Consentient [kən-SEN-shənt]

Part of speech: adjective
Origin: Latin, 17th century

1. Of the same opinion in a matter; in agreement.

Examples of consentient in a sentence

“We pitched the idea of a new hedge to our neighbors, and they were consentient.”

“All passengers on the boat were consentient, so we decided to stop first at the barrier island before sailing to our final destination.”


Apollonian [ap-ə-LOH-nee-ən]

Part of speech: adjective
Origin: Greek, 17th century

1. (Greek mythology) Relating to the god Apollo.
2. Relating to the rational, ordered, and self-disciplined aspects of human nature.

Examples of apollonian in a sentence

“Our roommate Brad had Apollonian tendencies toward keeping our house well ordered and harmonious.”

“Former Canadian Prime Minister Pierre Elliot Trudeau, father of Canada’s current Prime Minister Justin Trudeau, was known for his Apollonian slogan, “Reason over passion.””


Hillock [HIL-ək]

Part of speech: noun
Origin: Middle English, 14th century

1. A small hill or mound.

Examples of hillock in a sentence

“As we drew closer to it, what first appeared to be a minor hillock revealed itself to be a far more significant peak.”

“Our farmland includes a hillock that’s always popular with our goats, who like to find the highest point to view their surroundings.”

Iowa State Fair Food Frenzy Round 1


Ruthful [ROOTH-fəl]

Part of speech: adjective
Origin: English, 13th century

1. Full of sorrow; sorrowful; woeful; rueful.
2. Full of ruth or pity; merciful; compassionate.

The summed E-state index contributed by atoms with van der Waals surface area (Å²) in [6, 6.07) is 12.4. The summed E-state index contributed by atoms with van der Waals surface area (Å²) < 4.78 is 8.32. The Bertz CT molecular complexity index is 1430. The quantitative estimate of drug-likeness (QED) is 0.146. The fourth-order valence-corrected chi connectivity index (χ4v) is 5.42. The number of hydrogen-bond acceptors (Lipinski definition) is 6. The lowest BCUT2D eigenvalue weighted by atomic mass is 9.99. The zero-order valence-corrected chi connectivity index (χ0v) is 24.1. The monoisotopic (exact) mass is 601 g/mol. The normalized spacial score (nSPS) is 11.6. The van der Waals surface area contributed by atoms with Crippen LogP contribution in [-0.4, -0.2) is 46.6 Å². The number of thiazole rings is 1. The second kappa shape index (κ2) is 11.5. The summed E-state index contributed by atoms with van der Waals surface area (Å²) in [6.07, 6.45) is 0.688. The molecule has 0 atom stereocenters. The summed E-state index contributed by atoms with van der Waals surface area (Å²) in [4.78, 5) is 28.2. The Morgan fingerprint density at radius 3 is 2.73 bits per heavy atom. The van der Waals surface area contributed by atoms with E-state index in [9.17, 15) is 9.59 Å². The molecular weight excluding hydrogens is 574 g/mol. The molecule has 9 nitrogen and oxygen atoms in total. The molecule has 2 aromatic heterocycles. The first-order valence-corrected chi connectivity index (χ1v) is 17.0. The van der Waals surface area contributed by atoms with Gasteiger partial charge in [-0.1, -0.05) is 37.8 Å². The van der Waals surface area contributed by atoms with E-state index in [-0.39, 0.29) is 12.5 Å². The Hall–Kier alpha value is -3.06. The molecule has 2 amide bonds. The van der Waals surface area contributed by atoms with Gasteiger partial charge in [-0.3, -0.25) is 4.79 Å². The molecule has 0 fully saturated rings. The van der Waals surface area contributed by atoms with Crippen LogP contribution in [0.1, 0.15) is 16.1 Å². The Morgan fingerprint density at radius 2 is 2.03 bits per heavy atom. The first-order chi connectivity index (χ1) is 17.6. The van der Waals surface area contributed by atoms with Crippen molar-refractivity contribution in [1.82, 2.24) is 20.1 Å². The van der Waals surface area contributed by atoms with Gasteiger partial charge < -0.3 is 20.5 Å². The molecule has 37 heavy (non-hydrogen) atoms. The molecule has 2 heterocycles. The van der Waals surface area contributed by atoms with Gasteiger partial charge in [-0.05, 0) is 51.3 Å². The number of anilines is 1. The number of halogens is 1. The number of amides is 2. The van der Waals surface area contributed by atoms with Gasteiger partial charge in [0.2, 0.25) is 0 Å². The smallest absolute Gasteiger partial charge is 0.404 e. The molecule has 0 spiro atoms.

Examples of ruthful in a sentence

“Even though our Great Dane is a pampered creature, my husband always gets ruthful when the dog whines at not being allowed to sleep in our bed.”

“My grandfather was a ruthful man who took great pride in helping neighbors during their times of need.”


Nidification [NID-ə-fe-keh-shən]

Part of speech: noun
Origin: Latin, 17th century

1. Nest-building.

Examples of nidification in a sentence

“My newlywed sister and her husband were so busy with nidification that they skipped almost every invitation for a year.”

“From my porch, I can watch the nidification each spring as birds and squirrels begin their nests.”


Furbelow [FUR-bə-loh]

Part of speech: verb
Origin: French, 17th century

1. Adorn with trimmings.

Examples of furbelow in a sentence

“Most of the office dressed business casual, but Katia arrived to work each day furbelowed with designer shoes, vintage glasses, and eye-catching jewelry.”

“I find taking the time to furbelow myself before I leave the house gives me confidence and pride in my appearance.”

Episode 523 – Proverbs 18 – The Gospel Road 03122023


Vespertine [VES-pər-tahyn]

Part of speech: adjective
Origin: Latin, 16th century

1. Relating to, occurring, or active in the evening.

Examples of vespertine in a sentence

“The pub is lovely in the daytime, but it comes alive when the vespertine crowd arrives after supper.”

“There are a few different vespertine animals, including owls, living in our acre of forest.”


Sequela [si-KWEL-ə]

Part of speech: noun
Origin: Latin, 18th century

1. A condition which is the consequence of a previous disease or injury.

Examples of sequela in a sentence

“In middle age, Ilana suffered lingering tinnitus as a sequela to the live music shows she attended without earplugs in her younger days.”

“Eric’s problems with his Achilles tendon were sequelae that began with a bad ankle sprain.”